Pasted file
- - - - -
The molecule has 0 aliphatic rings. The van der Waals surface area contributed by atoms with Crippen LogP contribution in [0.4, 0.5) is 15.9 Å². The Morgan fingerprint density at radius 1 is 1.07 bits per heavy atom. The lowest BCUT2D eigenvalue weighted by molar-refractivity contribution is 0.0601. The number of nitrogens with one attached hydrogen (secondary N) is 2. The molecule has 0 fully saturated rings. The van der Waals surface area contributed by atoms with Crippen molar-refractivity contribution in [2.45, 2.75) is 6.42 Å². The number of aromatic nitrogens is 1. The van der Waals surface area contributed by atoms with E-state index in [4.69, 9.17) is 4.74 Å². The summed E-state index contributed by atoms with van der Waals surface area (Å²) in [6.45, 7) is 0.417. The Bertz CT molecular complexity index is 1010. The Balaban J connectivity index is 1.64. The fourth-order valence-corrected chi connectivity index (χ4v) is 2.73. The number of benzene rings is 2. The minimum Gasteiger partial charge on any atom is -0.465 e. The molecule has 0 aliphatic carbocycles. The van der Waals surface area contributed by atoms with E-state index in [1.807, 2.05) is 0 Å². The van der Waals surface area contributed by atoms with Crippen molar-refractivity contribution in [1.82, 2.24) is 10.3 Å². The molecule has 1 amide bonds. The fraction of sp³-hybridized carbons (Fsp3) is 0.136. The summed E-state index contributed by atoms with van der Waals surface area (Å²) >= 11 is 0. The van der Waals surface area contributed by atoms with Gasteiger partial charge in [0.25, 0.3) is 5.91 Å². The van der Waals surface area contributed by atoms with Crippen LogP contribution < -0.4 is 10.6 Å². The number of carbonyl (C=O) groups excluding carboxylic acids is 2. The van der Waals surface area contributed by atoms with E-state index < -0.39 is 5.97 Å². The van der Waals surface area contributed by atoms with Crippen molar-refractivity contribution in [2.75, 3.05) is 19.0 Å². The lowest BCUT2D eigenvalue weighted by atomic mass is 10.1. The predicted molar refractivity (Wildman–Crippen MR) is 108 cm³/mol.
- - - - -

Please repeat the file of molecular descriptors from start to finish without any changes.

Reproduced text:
The molecule has 0 aliphatic rings. The van der Waals surface area contributed by atoms with Crippen LogP contribution in [0.4, 0.5) is 15.9 Å². The Morgan fingerprint density at radius 1 is 1.07 bits per heavy atom. The lowest BCUT2D eigenvalue weighted by molar-refractivity contribution is 0.0601. The number of nitrogens with one attached hydrogen (secondary N) is 2. The molecule has 0 fully saturated rings. The van der Waals surface area contributed by atoms with Crippen molar-refractivity contribution in [2.45, 2.75) is 6.42 Å². The number of aromatic nitrogens is 1. The van der Waals surface area contributed by atoms with E-state index in [4.69, 9.17) is 4.74 Å². The summed E-state index contributed by atoms with van der Waals surface area (Å²) in [6.45, 7) is 0.417. The Bertz CT molecular complexity index is 1010. The Balaban J connectivity index is 1.64. The fourth-order valence-corrected chi connectivity index (χ4v) is 2.73. The number of benzene rings is 2. The minimum Gasteiger partial charge on any atom is -0.465 e. The molecule has 0 aliphatic carbocycles. The van der Waals surface area contributed by atoms with E-state index in [1.807, 2.05) is 0 Å². The van der Waals surface area contributed by atoms with Crippen molar-refractivity contribution in [1.82, 2.24) is 10.3 Å². The molecule has 1 amide bonds. The fraction of sp³-hybridized carbons (Fsp3) is 0.136. The summed E-state index contributed by atoms with van der Waals surface area (Å²) >= 11 is 0. The van der Waals surface area contributed by atoms with Gasteiger partial charge in [0.25, 0.3) is 5.91 Å². The van der Waals surface area contributed by atoms with Crippen LogP contribution < -0.4 is 10.6 Å². The number of carbonyl (C=O) groups excluding carboxylic acids is 2. The van der Waals surface area contributed by atoms with E-state index < -0.39 is 5.97 Å². The van der Waals surface area contributed by atoms with Crippen molar-refractivity contribution in [2.75, 3.05) is 19.0 Å². The lowest BCUT2D eigenvalue weighted by atomic mass is 10.1. The predicted molar refractivity (Wildman–Crippen MR) is 108 cm³/mol.